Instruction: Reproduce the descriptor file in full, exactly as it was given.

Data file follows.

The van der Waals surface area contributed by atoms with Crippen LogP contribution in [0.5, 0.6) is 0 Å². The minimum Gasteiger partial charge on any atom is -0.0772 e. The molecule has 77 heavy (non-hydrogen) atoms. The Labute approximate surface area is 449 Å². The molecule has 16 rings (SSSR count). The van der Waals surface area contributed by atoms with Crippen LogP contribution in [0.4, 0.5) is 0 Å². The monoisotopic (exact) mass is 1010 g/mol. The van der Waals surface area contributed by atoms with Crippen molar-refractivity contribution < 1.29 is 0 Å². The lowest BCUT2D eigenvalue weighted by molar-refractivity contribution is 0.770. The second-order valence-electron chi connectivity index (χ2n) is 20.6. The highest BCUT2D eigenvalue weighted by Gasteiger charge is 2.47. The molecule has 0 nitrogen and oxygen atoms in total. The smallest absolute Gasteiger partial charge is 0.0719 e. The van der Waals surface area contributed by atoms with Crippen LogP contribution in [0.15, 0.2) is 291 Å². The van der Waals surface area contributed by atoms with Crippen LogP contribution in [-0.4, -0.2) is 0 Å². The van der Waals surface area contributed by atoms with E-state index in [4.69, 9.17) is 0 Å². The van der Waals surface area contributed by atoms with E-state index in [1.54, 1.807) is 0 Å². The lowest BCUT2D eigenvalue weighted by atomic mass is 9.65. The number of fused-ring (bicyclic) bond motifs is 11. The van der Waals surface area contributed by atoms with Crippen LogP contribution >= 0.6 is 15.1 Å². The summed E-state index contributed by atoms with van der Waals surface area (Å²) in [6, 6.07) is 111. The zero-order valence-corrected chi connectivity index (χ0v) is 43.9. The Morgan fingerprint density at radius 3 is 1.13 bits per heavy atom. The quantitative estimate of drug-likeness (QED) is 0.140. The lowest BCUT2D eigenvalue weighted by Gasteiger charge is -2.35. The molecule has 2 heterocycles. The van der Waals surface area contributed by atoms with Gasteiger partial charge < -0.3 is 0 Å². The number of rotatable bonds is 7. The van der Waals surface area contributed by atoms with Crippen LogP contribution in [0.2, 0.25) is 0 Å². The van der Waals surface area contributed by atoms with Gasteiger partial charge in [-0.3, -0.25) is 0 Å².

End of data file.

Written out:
The van der Waals surface area contributed by atoms with Crippen LogP contribution in [0.5, 0.6) is 0 Å². The minimum Gasteiger partial charge on any atom is -0.0772 e. The molecule has 77 heavy (non-hydrogen) atoms. The Labute approximate surface area is 449 Å². The molecule has 16 rings (SSSR count). The van der Waals surface area contributed by atoms with Crippen LogP contribution in [0.4, 0.5) is 0 Å². The monoisotopic (exact) mass is 1010 g/mol. The van der Waals surface area contributed by atoms with Crippen molar-refractivity contribution < 1.29 is 0 Å². The lowest BCUT2D eigenvalue weighted by molar-refractivity contribution is 0.770. The second-order valence-electron chi connectivity index (χ2n) is 20.6. The highest BCUT2D eigenvalue weighted by Gasteiger charge is 2.47. The molecule has 0 nitrogen and oxygen atoms in total. The smallest absolute Gasteiger partial charge is 0.0719 e. The van der Waals surface area contributed by atoms with Crippen LogP contribution in [0.15, 0.2) is 291 Å². The van der Waals surface area contributed by atoms with Crippen LogP contribution in [-0.4, -0.2) is 0 Å². The van der Waals surface area contributed by atoms with E-state index in [4.69, 9.17) is 0 Å². The van der Waals surface area contributed by atoms with E-state index in [1.54, 1.807) is 0 Å². The lowest BCUT2D eigenvalue weighted by atomic mass is 9.65. The number of fused-ring (bicyclic) bond motifs is 11. The van der Waals surface area contributed by atoms with Crippen LogP contribution >= 0.6 is 15.1 Å². The summed E-state index contributed by atoms with van der Waals surface area (Å²) in [6, 6.07) is 111. The zero-order valence-corrected chi connectivity index (χ0v) is 43.9. The Morgan fingerprint density at radius 3 is 1.13 bits per heavy atom. The quantitative estimate of drug-likeness (QED) is 0.140. The lowest BCUT2D eigenvalue weighted by Gasteiger charge is -2.35. The molecule has 2 heterocycles. The van der Waals surface area contributed by atoms with Gasteiger partial charge < -0.3 is 0 Å². The number of rotatable bonds is 7. The van der Waals surface area contributed by atoms with Crippen LogP contribution in [0.2, 0.25) is 0 Å². The van der Waals surface area contributed by atoms with Gasteiger partial charge in [-0.3, -0.25) is 0 Å².